NEW YORK, April 10 (UPI) — As the Trump administration prepares to meet with North Korean leader Kim Jong Un, the son of a U.S. citizen detained in the reclusive country hopes the summit will lead to his father’s freedom.
But Sol Kim, whose father, Tony Kim, was arrested in Pyongyang a year ago, told UPI he has received no information from U.S. officials that his case — or that of two other Americans being held there — will be discussed.
Sol Kim, 27, said he has weekly contact with the U.S. State Department, but officials have had no “concrete updates” on his father since 10 months ago.
A spokesman at the U.S. State Department would not comment on Kim’s case, but suggested efforts are underway for the American’s release.
“The welfare and safety of U.S. citizens abroad is one of the highest priorities of the Department of State. We work tirelessly to bring U.S. citizens detained in North Korea home,” Ambrose Sayles told UPI.
U.S. diplomats did meet with Tony Kim in North Korea when negotiating the release of University of Virginia student Otto Warmbier.
U.S. government officials at that time met with his imprisoned father and reported back that he “looked healthy,” Sol Kim said.
Warmbier died at a hospital in his native Ohio days after arriving in the United States.
Tony Kim, 59, also known as Kim Sang-duk, was arrested at Sunan International Airport in Pyongyang on April 7, 2017. His family doesn’t know why he was arrested or where he is now.
He is one of three Americans being held in North Korea.
Kim Dong-chul was sentenced to 10 years of hard labor in 2016 after being convicted of spying and transporting state secrets on a flash drive. Kim Hak-song, who like Tony Kim worked for the Pyongyang University of Science and Technology, was arrested last year on suspicion of “hostile acts” against the state.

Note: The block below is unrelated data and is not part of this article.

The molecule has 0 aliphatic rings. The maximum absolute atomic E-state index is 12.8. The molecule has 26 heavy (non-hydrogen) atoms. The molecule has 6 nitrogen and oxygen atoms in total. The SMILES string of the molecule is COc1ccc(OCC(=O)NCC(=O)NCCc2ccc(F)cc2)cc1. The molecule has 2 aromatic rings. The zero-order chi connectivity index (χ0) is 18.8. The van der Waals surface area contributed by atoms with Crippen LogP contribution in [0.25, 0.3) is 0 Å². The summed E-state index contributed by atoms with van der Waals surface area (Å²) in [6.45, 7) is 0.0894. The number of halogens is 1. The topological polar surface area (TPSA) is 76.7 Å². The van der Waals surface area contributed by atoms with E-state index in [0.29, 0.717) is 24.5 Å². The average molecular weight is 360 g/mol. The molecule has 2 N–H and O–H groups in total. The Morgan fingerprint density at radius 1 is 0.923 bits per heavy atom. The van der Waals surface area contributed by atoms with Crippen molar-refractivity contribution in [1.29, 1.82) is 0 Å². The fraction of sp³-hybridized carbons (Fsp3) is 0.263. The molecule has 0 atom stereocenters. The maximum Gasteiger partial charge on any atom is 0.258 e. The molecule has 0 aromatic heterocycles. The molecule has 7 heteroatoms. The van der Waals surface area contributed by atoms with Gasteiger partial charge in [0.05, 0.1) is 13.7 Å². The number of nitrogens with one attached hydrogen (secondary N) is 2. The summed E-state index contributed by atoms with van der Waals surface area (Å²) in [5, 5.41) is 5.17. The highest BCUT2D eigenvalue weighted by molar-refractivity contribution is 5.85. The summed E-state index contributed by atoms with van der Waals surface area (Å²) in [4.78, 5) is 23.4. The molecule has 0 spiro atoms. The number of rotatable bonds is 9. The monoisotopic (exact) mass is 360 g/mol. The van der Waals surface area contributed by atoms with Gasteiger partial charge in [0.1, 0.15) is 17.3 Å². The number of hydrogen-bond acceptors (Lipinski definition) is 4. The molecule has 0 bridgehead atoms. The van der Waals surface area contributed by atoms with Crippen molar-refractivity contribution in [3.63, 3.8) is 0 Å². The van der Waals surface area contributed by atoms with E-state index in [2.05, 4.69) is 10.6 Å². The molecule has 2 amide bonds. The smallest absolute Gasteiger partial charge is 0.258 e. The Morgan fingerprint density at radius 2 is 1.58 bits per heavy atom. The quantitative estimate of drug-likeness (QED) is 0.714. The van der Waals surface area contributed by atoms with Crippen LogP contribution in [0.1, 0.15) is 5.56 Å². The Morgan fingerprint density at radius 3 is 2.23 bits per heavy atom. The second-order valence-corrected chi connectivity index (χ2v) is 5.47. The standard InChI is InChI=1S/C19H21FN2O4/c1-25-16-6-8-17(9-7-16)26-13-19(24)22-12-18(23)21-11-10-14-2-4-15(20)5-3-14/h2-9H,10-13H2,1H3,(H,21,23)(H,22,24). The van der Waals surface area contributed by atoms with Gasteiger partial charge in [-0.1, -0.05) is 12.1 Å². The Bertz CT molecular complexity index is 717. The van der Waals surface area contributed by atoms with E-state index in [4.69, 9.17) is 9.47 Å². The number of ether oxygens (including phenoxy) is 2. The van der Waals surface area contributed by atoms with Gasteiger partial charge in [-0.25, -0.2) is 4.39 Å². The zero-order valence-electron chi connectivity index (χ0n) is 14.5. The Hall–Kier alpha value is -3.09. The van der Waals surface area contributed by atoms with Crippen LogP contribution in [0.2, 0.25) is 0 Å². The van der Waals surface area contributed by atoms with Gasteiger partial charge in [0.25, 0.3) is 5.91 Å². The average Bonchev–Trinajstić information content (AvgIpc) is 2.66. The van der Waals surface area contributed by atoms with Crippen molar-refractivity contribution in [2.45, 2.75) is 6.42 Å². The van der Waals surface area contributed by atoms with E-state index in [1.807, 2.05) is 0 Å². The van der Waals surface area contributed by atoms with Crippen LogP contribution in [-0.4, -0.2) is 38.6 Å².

At the time of Tony Kim’s arrest, the accounting professor had visited North Korea six or seven times to teach at PUST, said his son, who lives in Southern California.
Tony Kim was also familiar with areas of China near the North Korea border, having previously taught at Yanji University of Science and Technology, the sister school to PUST.
Both universities are privately funded and receive foreign funding.
Sol Kim said his father would not go for a full semester, but would instead visit on a one-month basis, teaching accounting or business administration-related courses.
“I think he went because there was an opportunity,” Sol Kim said, adding North Korea gave his father permission. “They gave him documentation and everything.”
Tony Kim would bring his family to North Korea, including his son.
“I got to follow him, kind of go as a [teaching assistant] on one of his trips before as well,” Sol Kim said, adding his limited impression of the country was that it was “different.”
He stayed in Pyongyang and at the school and recalls the North Korean students there as “very hard-working, eager to learn.”
“For me [the experience] was positive. I got to spend time, kind of interacting with the students at school…during meal times, or playing sports together.”
Tony Kim’s last visit to North Korea was like any other — going to PUST to teach, “doing what he normally does,” Sol Kim said.
His father was not doing missionary work, and his arrest is a mystery, his son said.
“It’s a question my family would like to get more clarification on,” Sol said, adding his father never appeared in a publicized trial like Kim Dong-chul. He takes that as a good sign.
As he awaits news, Sol Kim said every day is a “battle” against stress and apprehension.
“Day-to-day life, it’s up and down,” Kim said. “But our family, we try to stay positive.”
He has begun an online campaign, #FreeUSA3, to raise awareness about his father’s captivity and collect signatures for a petition demanding the release of all three Americans.
“I have to keep moving forward,” Sol Kim said. “I don’t want my father to be forgotten.”